Al-Mamoon, due to certain political reasons which we will discuss separately in this research, decided to use the Imam (A.S.) as a bargaining chip between him and the Abbasides in Baghdad on one hand, and between him and the Alawis on the other, and also between him and the Shi'as of Khurasan as well. The ploy of relinquishing the throne was foiled when the Imam (A.S.) refused to accede to it. Then he was forced to play a role in the masquerade of the succession to the throne. We are here concerned about dispelling some of the ambiguity which shrouded it, the ambiguity which dragged many researchers into a helter-skelter situation the results of which became obscured from their superficial sight the scope of which did not exceed the skimming of the surface, nor did they take the trouble to delve deeply into the depths of their research.

It is worth mentioning here that when the Imam (A.S.) refused to accept the caliphate from the abdicating caliph, al-Mamoon, or to take charge of the post of heir to the throne, he had no reason except his own awareness of the real depth of the goal al-Mamoon anticipated to achieve by his plan, and that the desire to abdicate was not genuine enough to be taken seriously; rather, it was a political maneuver whereby al-Mamoon desired to perfect his game during a particular period of time, a game which was dictated by political circumstances posing serious threats to his seat of government. It was a situation on which the very destiny of al-Mamoon depended.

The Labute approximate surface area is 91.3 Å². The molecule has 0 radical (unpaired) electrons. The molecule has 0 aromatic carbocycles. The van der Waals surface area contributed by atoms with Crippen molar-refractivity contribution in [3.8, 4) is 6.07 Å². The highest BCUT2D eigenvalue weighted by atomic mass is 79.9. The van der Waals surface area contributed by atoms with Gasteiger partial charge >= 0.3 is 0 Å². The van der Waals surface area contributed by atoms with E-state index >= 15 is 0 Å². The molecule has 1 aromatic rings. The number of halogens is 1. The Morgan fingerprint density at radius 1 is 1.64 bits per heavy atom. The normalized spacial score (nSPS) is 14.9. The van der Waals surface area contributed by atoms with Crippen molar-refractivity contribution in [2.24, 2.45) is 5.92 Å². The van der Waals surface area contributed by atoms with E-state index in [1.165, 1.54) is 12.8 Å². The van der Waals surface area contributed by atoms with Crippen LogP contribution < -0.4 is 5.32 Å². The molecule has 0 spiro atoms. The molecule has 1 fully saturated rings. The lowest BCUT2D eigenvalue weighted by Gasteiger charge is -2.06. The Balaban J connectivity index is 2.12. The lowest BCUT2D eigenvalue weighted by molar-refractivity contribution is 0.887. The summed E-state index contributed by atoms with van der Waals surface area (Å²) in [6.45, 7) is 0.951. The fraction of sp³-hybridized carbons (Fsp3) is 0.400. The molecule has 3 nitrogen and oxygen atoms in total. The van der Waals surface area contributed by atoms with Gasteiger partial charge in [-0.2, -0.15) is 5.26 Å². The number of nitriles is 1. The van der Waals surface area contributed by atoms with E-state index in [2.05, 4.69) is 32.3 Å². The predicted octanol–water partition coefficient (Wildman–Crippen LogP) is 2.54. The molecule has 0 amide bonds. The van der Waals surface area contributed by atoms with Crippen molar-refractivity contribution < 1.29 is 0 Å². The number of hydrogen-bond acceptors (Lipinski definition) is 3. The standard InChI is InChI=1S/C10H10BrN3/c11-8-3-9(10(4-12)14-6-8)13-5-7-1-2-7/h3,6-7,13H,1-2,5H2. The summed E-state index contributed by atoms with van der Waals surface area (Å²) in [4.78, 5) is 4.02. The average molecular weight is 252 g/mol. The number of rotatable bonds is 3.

The expected finale was thereafter enacted when al-Mamoon completed his acting part, which he had rehearsed beforehand, perfecting the playing of his intricate role in such dexterity and skill which secured a period of tranquility for his regime, something which he could not have otherwise achieved had he not done so, as we will discuss later in this research.

In addition to the above, we shall attempt to deal with the comprehensive aspects of the life of the Imam (A.S.) so that the picture becomes clear to us when we wish to review the life of a great Imam such as Imam al-Rida (A.S.).

Muhammad Jawad Fadlallah
 
Our Belief in Ahl al-Bayt [A.S.]
Imam al-Rida is one of the bed-rocks of Islamic thought and one of its main rich sources of knowledge. After the demise of his father Imam Mousa ibn Ja'fer (A.S.), the secrets of the Divine Message and the keys to its treasures became attainable to him, so he quenched his thirst therefrom and derived the source of his intellectual contribution from the same.

He is one of the Twelve Imams of the Ahl al-Bayt (A.S.) who enriched the Islamic thought with various types of knowledge due to the knowledge they instructed their students to write down, or in providing their answers to the questions put forth to them by others, or to what history has narrated to us of their scientific and theological discourses with followers of other Muslim sects.

The distinction which characterized the Imams of the Ahl al-Bayt (A.S.) and which attracts our attention when we study their biographies is the fact that they were obligated to others to provide them with knowledge while nobody was obligated to accept it from them. This is a divine bliss with which God endowed them in order to achieve through them the establishment of His Proof against His creation, something with which they were credited even by the rulers among their contemporary opponents and by the most prominent thinkers among their contemporaries.